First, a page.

Star Wars and religion struggle with the same issue: What do you do with tradition?
In the new movie “Solo,” the producers of “Star Wars” set out to explore the history of one of its most beloved characters. But while many fans will no doubt be thrilled by this nostalgic journey, "Star Wars," as a franchise, does not quite know what to do with the history it has inherited. While the current producers want to reinvent the series, past traditions cannot be completely erased.
Let us explain. Disney bought the “Star Wars” franchise from George Lucas in 2012 for $4 billion. Two years later, it announced that it would be “resetting” the “Star Wars” canon to free space for new storylines unencumbered by the previous 30 years of novels, comic books and video games that told us what had happened to Luke Skywalker, Princess Leia and Han Solo after “Return of the Jedi.” With a single swipe of Mickey’s newly acquired lightsaber, the franchise was untethered from its previous tradition. For those of you who did not grow up flying the Millennium Falcon around your living room, this generated a lot of fear among hard-core fans.
But the new "Star Wars" is struggling precisely with teaching new characters (and its audience as well) how to do what Luke was taught to do in the original trilogy: engage with the past not resentfully, but redemptively. Kylo Ren and Rey typify two approaches to tradition. Rey feels a deep need for the kind of formation that only rootedness in tradition can provide. But Kylo is angry at having been betrayed by these same traditions—angry enough at times to want to burn it all.
These new protagonists are exciting and charismatic, but thus far they have mainly engaged with the past nostalgically by rejecting, resisting or resenting it. This struggle is perhaps represented best in a line of dialogue from “The Last Jedi,” when Kylo Ren pleads with Rey, saying, “Let the past die. Kill it if you have to.” But there is a problem with killing the past. Because it is only in knowing where we come from that we can begin to understand where we are going. The problem that the “Star Wars” reboots struggle with is not whether the characters can kill the past, but whether or not they can find something in the future worth dying for.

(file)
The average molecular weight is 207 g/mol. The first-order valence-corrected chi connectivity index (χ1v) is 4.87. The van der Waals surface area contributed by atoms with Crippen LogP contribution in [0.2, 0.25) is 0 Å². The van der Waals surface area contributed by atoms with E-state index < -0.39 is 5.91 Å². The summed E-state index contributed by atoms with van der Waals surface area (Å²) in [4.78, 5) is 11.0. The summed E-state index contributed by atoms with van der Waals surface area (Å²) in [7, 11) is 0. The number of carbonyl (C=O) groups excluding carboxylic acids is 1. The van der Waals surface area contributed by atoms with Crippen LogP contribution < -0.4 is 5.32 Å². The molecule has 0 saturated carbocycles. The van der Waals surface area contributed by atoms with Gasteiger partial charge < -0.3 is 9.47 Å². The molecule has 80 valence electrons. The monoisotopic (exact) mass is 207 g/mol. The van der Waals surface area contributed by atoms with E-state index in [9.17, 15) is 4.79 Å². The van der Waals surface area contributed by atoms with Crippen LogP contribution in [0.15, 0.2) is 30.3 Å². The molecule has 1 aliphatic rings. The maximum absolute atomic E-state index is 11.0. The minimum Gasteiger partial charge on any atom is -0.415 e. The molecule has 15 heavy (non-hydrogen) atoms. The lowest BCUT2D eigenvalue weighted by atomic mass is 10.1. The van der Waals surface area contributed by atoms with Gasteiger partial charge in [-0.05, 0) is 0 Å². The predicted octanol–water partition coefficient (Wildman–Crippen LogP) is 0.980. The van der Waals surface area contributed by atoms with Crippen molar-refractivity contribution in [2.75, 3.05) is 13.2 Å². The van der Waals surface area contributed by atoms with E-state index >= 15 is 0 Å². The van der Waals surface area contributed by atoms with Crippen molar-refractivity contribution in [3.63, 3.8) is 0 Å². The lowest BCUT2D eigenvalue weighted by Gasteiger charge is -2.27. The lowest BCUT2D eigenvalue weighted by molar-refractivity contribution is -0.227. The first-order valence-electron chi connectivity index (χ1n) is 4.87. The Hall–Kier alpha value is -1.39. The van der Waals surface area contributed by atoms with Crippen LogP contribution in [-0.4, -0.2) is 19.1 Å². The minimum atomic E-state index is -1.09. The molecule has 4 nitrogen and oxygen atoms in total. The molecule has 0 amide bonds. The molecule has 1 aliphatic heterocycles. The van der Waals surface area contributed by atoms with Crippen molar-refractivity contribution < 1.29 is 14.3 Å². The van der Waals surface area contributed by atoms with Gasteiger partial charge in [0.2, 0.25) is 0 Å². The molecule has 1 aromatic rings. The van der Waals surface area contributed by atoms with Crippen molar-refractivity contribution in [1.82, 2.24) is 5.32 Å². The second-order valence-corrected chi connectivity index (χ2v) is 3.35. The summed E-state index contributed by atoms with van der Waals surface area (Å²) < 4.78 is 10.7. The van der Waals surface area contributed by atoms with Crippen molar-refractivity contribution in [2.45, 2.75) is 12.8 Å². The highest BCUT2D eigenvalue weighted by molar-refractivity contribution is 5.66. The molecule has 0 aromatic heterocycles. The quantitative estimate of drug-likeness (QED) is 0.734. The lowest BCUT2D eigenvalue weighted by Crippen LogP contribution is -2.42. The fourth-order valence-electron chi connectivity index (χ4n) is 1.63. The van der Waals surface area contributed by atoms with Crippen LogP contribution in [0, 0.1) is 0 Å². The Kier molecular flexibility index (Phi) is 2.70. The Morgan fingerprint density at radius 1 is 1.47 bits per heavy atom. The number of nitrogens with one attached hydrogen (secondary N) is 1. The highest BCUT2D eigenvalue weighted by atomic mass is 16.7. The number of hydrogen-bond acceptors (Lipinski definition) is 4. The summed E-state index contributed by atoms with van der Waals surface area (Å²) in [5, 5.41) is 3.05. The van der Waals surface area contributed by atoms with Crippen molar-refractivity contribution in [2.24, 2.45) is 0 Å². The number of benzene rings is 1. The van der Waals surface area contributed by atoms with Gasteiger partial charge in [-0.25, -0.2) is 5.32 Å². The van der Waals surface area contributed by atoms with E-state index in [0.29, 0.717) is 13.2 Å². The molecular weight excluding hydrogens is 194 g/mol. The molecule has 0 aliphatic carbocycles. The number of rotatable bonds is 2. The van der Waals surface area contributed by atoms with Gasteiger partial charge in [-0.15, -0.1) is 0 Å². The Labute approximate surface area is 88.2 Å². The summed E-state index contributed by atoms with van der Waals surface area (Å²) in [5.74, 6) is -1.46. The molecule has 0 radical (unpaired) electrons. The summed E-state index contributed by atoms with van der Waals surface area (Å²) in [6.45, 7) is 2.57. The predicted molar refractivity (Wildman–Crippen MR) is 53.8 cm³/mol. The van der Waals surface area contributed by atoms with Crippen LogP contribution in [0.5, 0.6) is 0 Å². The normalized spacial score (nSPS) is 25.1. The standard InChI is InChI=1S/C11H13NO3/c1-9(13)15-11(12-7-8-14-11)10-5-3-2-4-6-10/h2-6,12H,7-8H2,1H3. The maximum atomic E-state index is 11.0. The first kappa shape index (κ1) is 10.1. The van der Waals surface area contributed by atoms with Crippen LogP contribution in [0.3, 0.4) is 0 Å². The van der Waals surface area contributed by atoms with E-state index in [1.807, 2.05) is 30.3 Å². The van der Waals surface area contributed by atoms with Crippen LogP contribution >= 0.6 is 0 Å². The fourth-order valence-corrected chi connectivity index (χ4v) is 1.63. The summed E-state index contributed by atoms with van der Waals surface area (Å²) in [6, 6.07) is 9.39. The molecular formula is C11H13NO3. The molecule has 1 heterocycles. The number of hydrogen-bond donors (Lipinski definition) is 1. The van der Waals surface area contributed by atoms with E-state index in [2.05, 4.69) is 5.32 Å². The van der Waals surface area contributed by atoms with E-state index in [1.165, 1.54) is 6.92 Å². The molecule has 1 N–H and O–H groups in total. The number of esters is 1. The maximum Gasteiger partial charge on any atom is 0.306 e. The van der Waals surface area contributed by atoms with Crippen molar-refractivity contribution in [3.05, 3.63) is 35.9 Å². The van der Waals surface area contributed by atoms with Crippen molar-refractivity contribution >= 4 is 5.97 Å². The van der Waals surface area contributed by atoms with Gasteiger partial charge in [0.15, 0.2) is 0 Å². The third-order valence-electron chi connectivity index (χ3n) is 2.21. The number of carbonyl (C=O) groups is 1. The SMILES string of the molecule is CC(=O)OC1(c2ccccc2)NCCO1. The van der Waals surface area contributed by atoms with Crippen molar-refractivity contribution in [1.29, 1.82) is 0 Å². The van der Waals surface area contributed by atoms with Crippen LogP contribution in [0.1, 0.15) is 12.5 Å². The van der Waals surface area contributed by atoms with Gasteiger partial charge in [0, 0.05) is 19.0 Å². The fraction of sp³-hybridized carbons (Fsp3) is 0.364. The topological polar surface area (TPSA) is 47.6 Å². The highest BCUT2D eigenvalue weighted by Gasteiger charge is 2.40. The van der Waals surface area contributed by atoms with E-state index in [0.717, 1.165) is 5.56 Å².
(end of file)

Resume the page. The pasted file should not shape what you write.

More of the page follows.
The heroes of the new trilogy (“The Force Awakens,” “The Last Jedi” and a concluding film due out next year), have inherited a world shaped by the failures of the previous generation. Despite saving the galaxy, Han and Leia—Kylo’s parents—were unable to rebuild a new republic out of the ashes of the Empire. Rey’s parents abandoned her for reasons the screenwriters have yet to explain.
In the most recent ‘Star Wars’ film, Luke Skywalker refuses to take up his responsibility to form the next generation.
Like the new “Star Wars” trilogy itself, these characters are struggling to forge identities in situations where they have been cut off from their pasts. And Luke, the mentor Kylo had and Rey needs—the very one who should have rooted them both in the traditions of the Jedi order—refuses to take up his responsibility to form the next generation, fearful that he is not equal to the task.
None of these tensions should be surprising. In the original trilogy, there was no lack of generational tension—as exemplified by Luke’s reaction upon discovering that Darth Vader is his father. But Luke had a number of mentors willing to form him in the traditions of the Jedi. Luke is able to redeem his father only because of the traditions in which Yoda, in particular, has formed him.
No such formation has been given to the protagonists of the new films. Failed by his uncle, Kylo Ren has embraced Darth Vader. It is only Rey, the heroine of the new trilogy as Luke was of the old, who seeks out tradition, even though it has not been offered to her.
It is in this failure of formation that we can see most clearly the problematic relationship the new "Star Wars" films have with the past—a failure most clearly visible in the character of Luke. No longer the young hero, Luke has seen how his own failures have led to a rebirth of the very thing he feared most about his own tradition, the Dark Side. In “The Last Jedi” we see that this failure has dominated him so fully that he cannot, at first, bring himself to train Rey. And even after he relents, Luke finds himself so afraid that she will follow Kylo Ren to the Dark Side that he decides to end the tradition of Jedi altogether by burning the sacred tree that holds the ancient Jedi texts.
Rey is asking not that her authentic self be ignored, but that it be formed.